Genetics of Race and SDB

Genetic studies have revealed valuable information about race/ ethnic differences in OSA. In 2002, Buxbaum et al. [21] conducted a critical study, which consisted of a segregation analysis of AHI (≥ 20) and BMI phenotypes that were examined in AA and white families. AHI levels were higher in AA families than in white families. The study also reported that recessive mode of transmission is most likely for AHI and BMI in both AA and white families. In 2004, Palmer et al. [22] reported that two separate single nucleotide polymorphisms (SNP) in the Endothelian-1 (EDN-1) gene were suggestive of association with OSA in whites and AAs. AA subjects from the Cleveland Family Study were isolated to identify susceptibility loci for OSA. Linkage analysis was performed for AHI and BMI. One candidate region, with a logarithm of odds above 1, was found on chromosome 8q24 was linked with AHI. Shared and unshared genetic factors were found to be associated with OSA and obesity.
In 2012, Patel et al. [23] used the NHLBI's Candidate Gene Association Resource to identify moderate to severe sleep apnea susceptibly loci and identified novel genetic loci in patients in the Cleveland Family Study and the two Sleep Heart Health study cohorts [23]. AAs and whites were compared. For AAs, on chromosome 2, one SNP, downstream of the PLEK gene, was associated with the OSA phenotype. For whites, a SNP located in an intronic region of the PTGER3 gene, which codes for the prostaglandin E2 receptor, was associated with the OSA phenotype. Novel SNPs associated with OSA were found in genes associated with inflammation.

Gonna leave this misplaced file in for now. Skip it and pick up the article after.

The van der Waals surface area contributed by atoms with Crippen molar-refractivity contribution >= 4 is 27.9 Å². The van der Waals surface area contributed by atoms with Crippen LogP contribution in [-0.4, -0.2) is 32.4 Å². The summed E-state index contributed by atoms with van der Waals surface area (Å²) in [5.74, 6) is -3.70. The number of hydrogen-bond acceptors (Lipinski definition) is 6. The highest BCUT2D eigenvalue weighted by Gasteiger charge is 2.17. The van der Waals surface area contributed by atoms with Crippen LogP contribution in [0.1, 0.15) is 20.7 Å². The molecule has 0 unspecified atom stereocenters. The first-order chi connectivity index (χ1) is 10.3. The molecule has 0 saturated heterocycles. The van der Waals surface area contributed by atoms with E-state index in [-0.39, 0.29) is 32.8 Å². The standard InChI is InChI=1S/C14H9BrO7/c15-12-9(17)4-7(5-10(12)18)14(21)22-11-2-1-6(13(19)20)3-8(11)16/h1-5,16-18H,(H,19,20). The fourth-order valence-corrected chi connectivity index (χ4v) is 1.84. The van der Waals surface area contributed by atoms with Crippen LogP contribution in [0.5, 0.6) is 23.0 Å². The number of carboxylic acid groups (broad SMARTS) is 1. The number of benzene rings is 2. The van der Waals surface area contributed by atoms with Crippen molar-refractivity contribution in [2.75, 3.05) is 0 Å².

Race has a substantial impact on several measures of SDB that are informative about risk, progression, diagnosis and treatment. While race is not a discrete biological variable (most of the subjects in the studies reviewed in this article self-identified their race), biology, particularly genetics, is a major contributor to racial identity. Therefore, understanding the origins of racial disparities as they relate to sleep breathing disorders may yield clues on more effective ways to prevent and treat them. When taken together, studies that examined SDB suggest that AAs have higher risks for SDB, increased risk for severe SDB, are more likely to have comorbid conditions and are less liable to adhere to treatment. These studies also provide evidence that gender differences in SDB in AA clinical populations are different from those in primarily white clinical populations. As the general population becomes more diverse, these trends need to be considered when designing diagnostic assessments and treatment regimens for patients. Moreover, descriptions of racial disparities become more relevant as the potential to discover genetic origins of SDB risk becomes more feasible. Therefore, increasing the numbers of AAs and other racial and ethnic demographics in studies of obstructive sleep apnea will go a long way toward reducing their negative impact on public health and society in general.

Authors’ Contributions

All authors contributed to the writing of the manuscript. All authors read and approved the final manuscript.